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Education is a lifelong engagement, graduates are told

A “job for life” is a thing of the past and people must be prepared to regularly update their knowledge and skills during their career, a graduation ceremony at Queen’s has been told.

Addressing a ceremony for graduates of the Institute of Lifelong Learning, Pro-Vice-Chancellor for Students and Learning Professor Ken Bell said re-education was essential to preserve graduates’ employability, and to secure promotion or career change.

Universities, he said, must provide educational opportunities and ensure that they are taken up by those best able to use them.

“You will be mistaken if you regard this graduation as marking the end of your association with education,” he said.

“That is what Lifelong Learning is all about,” Professor Bell said. “Changing demographic patterns and the ever-accelerating pace of technological change will constantly require you to update your skills, to remain far more adaptable in the labour market and to be much more flexible in your career options than your parents ever had to be.

“Today inventions, ideas and research findings born thousands of miles away can be on your own computer screen quite literally within seconds. This rapid diffusion of knowledge is likely to increase in speed, and it inevitably means that you will constantly need to update and refine your technical and professional skills, no matter what the particular discipline of your degree. You may even need to acquire new ones.”

However, it is not enough to absorb information, Professor Bell said. Being able to use knowledge and find new applications for it is even more important.

“May I urge you not to be simply a sponge acquiring knowledge, but to think and to think innovatively. Education is not about training and skills, although these aspects of it are important. More fundamentally, education in the proper sense of that word is about understanding,” Professor Bell said.

For further information, contact: Robert Baxter, Communications Office, Tel (028) 9033 5323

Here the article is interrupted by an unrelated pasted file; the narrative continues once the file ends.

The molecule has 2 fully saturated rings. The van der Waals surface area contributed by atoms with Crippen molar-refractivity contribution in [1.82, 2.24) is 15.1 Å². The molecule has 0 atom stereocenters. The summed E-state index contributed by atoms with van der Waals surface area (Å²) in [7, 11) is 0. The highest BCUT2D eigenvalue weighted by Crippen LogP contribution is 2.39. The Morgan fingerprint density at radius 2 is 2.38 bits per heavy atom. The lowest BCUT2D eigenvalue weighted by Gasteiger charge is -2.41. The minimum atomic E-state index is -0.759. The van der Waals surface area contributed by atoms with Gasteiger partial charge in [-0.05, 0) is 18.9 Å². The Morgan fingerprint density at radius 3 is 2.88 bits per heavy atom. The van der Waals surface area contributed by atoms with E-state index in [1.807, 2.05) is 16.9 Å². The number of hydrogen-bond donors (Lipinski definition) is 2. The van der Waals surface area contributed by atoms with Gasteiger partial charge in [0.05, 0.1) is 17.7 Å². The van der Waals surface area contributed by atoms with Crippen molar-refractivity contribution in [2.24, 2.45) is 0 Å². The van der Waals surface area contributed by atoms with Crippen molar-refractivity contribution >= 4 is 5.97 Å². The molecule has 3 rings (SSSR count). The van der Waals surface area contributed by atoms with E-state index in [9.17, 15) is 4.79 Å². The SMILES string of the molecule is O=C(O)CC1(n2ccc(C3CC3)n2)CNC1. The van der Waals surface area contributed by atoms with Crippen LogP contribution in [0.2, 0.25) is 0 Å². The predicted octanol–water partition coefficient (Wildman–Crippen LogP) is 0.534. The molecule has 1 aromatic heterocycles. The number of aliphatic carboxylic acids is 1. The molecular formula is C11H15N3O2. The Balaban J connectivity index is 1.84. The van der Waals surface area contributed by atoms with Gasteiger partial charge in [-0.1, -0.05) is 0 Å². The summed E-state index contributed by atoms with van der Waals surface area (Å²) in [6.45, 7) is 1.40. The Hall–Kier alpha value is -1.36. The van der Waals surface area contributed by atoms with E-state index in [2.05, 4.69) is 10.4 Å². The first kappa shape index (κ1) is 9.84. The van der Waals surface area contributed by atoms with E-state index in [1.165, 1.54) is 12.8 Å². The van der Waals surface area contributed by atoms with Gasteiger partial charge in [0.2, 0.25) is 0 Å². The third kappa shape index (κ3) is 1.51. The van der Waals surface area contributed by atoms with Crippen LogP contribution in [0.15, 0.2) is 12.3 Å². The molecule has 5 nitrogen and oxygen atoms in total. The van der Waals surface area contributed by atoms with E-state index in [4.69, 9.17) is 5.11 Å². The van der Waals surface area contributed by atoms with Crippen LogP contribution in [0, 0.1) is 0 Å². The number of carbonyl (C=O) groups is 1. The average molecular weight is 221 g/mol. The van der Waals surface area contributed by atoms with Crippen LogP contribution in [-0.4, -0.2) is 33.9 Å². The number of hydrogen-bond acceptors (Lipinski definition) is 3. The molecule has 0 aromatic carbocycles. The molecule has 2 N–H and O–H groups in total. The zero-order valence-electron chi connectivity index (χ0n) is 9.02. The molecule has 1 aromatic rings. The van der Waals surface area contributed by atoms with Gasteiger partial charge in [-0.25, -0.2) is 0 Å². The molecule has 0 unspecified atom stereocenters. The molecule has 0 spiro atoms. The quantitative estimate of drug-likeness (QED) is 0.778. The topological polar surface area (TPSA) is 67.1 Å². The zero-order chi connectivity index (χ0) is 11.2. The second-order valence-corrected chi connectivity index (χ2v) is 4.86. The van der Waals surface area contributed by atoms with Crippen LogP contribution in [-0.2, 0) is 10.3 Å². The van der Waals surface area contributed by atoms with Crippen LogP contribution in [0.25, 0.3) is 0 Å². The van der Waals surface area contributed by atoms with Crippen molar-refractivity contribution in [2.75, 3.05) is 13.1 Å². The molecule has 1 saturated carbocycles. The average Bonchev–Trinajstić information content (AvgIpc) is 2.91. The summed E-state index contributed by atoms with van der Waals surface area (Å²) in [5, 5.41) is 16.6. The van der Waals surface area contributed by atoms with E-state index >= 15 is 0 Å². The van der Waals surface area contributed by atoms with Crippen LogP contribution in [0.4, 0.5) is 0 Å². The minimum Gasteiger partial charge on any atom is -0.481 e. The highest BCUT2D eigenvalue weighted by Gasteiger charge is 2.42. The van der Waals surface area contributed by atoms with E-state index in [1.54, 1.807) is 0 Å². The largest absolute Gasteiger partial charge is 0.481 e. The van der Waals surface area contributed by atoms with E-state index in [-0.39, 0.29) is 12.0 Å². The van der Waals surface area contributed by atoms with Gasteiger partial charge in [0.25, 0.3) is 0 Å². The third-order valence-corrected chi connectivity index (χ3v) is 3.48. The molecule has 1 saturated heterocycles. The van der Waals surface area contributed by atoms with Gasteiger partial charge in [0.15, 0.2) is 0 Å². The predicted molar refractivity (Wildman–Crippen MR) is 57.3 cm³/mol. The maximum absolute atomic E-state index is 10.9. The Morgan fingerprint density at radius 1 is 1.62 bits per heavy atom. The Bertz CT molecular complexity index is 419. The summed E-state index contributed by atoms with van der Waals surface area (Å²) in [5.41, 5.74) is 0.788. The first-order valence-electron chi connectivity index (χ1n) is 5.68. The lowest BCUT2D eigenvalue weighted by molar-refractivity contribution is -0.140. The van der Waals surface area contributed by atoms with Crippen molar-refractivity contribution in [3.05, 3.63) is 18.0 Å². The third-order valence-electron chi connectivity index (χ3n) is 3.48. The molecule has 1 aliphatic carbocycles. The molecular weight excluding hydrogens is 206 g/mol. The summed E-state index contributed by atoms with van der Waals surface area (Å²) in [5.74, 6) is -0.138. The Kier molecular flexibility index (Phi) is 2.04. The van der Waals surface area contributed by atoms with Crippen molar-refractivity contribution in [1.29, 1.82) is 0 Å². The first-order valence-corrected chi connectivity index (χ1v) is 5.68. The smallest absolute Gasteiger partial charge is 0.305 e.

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The third degree for Doctor Cubed!

Probably the most ‘mature’ graduate to emerge from the Whitla Hall at Queen’s University on Thursday 11 December will be Dr Robin Harland – newly dubbed Doctor Cubed - who will officially collect his third degree, at the age of 78.

Dr Harland taking part in the academic procession in 2002 when he was awarded an Honorary doctorate from Queen’s University. (Behind him is Pro-Chancellor, Brenda McLaughlin)
Dr Harland taking part in the academic procession in 2002 when
he was awarded an Honorary doctorate from Queen’s University.
(Behind him is Pro-Chancellor, Brenda McLaughlin)

A quintessential Queen’s man, Dr Harland has had a life-long association with the University. Back in 1948, he graduated with a medical degree before embarking on a long career as a General Practitioner. For 21 years, between 1970 and 1991, Dr Harland served as Senior Medical Officer in the University Health Centre and is a familiar face to the tens of thousands of Queen’s students who passed through his surgery.

During this period, Robin Harland played an active role in other areas of University life, in particular in the field of sports. He was assistant manager of the Queen’s Rugby team and later its Club President and also served as a rugby referee for almost 40 years. Known in some quarters as the local grandfather of sports medicine, one of his many achievements was to start up sports injury clinics at Queen’s, when they were virtually unheard of elsewhere in Ireland. This pioneering work culminated in the creation of a Sports Injury Clinic at Queen’s. He introduced sports medicine to the undergraduate curriculum at Queen’s and today there is an annual Robin Harland prize open to third year medical students for the best joint project in Sport and Exercise Medicine.